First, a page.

The San Francisco Chronicle reports that California Assembly's Health Committee advanced a bill that would require manufacturers of personal care products to inform the state's Department of Health Services whenever they are making products with chemicals linked to cancer or birth defects.Read More
Not content to pander to the cosmetics industry by requiring no safety testing on American personal care products, the Bush administration is now working to thwart Europe’s attempts at improving product safety. Government correspondence uncovered by staff of the House Committee on Government Reform shows that the administration mixed with the American Chemistry Council (ACC) for a lobbying campaign to cripple Europe’s new laws, the Oakland Tribune reports.Read More
FDA calls industry's bluff on product safety.Read More
A full-page advertisement in USA Today challenges cosmetics companies to come clean about whether they plan to remove toxic chemicals that are banned in the European Union from products sold on American shelves. The advertisement was placed by the Campaign for Safe Cosmetics, a coalition of US health and environmental groups.Read More
Which of those common expressions matches your outlook on consumer products and chemicals: look before you leap, or shoot first and ask questions later?Read More
There's increasing concern about the risks of chemicals in personal care products. The Independent reports that the growing use of cosmetics and toiletries, which contain many known toxic or untested chemicals, may be harming children who will develop cancer and fertility problems as adults.Read More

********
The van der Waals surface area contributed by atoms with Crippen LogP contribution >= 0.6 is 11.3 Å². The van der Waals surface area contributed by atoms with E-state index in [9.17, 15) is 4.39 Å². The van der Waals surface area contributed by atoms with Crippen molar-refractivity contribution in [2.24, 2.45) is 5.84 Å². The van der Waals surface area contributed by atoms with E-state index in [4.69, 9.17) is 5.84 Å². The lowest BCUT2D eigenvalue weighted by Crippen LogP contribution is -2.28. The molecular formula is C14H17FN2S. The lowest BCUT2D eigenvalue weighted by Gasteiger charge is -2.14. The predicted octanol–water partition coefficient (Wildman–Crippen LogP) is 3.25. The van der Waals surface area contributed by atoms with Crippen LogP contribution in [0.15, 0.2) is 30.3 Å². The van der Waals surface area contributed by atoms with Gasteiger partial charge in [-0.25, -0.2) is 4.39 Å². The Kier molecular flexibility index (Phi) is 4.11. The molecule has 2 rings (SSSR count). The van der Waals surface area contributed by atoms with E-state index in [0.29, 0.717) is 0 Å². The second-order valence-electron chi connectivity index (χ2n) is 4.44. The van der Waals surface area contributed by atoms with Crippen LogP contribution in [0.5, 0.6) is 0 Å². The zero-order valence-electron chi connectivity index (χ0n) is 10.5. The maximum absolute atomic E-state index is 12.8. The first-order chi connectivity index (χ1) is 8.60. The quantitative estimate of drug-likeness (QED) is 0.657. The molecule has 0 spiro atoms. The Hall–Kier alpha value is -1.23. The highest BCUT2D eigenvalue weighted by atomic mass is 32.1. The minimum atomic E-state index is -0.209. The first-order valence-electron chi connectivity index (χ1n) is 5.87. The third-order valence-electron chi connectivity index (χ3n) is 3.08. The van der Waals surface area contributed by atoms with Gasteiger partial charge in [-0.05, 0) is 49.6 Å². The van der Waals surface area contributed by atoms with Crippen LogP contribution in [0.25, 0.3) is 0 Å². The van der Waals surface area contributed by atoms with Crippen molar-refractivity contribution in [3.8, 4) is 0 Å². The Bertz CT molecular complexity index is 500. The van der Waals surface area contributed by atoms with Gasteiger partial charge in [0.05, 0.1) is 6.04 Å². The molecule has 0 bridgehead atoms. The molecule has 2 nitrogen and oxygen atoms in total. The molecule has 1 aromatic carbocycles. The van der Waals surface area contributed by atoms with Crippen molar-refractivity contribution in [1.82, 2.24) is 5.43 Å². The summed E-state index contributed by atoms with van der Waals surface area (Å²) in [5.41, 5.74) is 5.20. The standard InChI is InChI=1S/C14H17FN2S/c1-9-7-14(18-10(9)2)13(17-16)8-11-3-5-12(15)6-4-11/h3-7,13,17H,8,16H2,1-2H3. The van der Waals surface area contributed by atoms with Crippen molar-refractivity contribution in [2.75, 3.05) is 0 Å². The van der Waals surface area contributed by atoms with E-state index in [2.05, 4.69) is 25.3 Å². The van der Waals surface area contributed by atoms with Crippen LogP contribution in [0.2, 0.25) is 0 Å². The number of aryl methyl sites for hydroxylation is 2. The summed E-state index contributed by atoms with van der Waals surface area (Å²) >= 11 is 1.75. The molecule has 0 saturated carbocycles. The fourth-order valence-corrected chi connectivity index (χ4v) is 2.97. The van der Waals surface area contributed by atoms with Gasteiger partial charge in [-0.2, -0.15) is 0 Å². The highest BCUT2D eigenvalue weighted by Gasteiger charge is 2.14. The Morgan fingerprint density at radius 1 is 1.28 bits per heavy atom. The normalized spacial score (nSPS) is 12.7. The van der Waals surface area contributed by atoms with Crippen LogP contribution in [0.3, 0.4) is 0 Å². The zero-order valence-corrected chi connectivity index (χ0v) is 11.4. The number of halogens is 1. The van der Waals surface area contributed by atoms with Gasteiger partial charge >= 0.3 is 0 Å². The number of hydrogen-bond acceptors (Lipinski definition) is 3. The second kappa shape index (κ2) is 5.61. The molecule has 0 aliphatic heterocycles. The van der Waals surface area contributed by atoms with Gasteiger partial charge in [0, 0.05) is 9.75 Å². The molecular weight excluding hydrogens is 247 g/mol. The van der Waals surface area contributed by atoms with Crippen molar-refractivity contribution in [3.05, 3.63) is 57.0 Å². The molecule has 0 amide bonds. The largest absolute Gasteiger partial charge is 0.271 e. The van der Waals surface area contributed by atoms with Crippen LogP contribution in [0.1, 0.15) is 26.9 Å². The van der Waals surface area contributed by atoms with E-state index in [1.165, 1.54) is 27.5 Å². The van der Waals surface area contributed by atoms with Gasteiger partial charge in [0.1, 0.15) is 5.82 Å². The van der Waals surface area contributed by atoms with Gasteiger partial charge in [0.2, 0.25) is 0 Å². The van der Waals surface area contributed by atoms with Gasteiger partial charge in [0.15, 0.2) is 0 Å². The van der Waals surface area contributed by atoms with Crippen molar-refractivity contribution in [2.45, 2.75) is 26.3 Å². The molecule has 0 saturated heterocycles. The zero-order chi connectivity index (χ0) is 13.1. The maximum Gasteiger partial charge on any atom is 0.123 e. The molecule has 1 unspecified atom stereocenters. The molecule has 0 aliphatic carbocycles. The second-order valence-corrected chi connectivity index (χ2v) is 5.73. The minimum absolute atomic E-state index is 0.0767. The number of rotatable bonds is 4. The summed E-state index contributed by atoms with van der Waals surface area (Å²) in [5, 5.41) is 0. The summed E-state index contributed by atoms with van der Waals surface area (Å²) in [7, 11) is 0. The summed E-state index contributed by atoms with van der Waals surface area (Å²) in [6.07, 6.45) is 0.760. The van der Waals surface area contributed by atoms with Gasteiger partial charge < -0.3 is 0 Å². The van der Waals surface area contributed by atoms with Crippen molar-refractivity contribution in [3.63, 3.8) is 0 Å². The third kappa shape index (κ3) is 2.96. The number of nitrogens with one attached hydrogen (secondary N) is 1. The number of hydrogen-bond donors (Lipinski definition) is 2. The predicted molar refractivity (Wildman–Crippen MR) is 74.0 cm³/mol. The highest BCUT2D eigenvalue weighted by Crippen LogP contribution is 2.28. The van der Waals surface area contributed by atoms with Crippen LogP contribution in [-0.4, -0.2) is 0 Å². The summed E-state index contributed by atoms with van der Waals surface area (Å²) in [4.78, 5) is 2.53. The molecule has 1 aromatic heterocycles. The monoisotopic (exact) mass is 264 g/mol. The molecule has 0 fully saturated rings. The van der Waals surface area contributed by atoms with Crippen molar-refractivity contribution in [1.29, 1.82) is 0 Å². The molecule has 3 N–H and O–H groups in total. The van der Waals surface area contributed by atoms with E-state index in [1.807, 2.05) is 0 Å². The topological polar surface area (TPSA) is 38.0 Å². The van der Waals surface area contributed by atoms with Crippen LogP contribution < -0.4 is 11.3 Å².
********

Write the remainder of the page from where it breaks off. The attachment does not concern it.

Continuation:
Most people are surprised to learn that the government neither conducts nor requires safety testing of chemicals that go into health and beauty products. Today a panel funded and advised by the cosmetic industry determined that cosmetic companies can continue to add reproductive toxins known as phthalates to cosmetics marketed to women of childbearing age.Read More
In May 2002 a coalition of environmental and public health organizations contracted with a major national laboratory to test 72 name-brand, off-the-shelf beauty products for the presence of phthalates, a large family of industrial chemicals linked to per- manent birth defects in the male reproductive system.Read More
In September 2000, researchers at the Centers for Disease Control and Prevention (CDC) reported that every single one of the 289 persons tested for the plasticizer dibutyl phthalate (DBP) had the compound in their bodies. The finding passed with little public fanfare, but surprised government scientists, who just one month earlier had rated DBP of little health concern based on the scientific assumption, which later turned out to be wrong, that levels in humans were within safe limits. DBP causes a number of birth defects in lab animals, primarily to male offspring, including testicular atrophy, reduced sperm count, and defects in the structure of the penis (CERHR 2000).Read More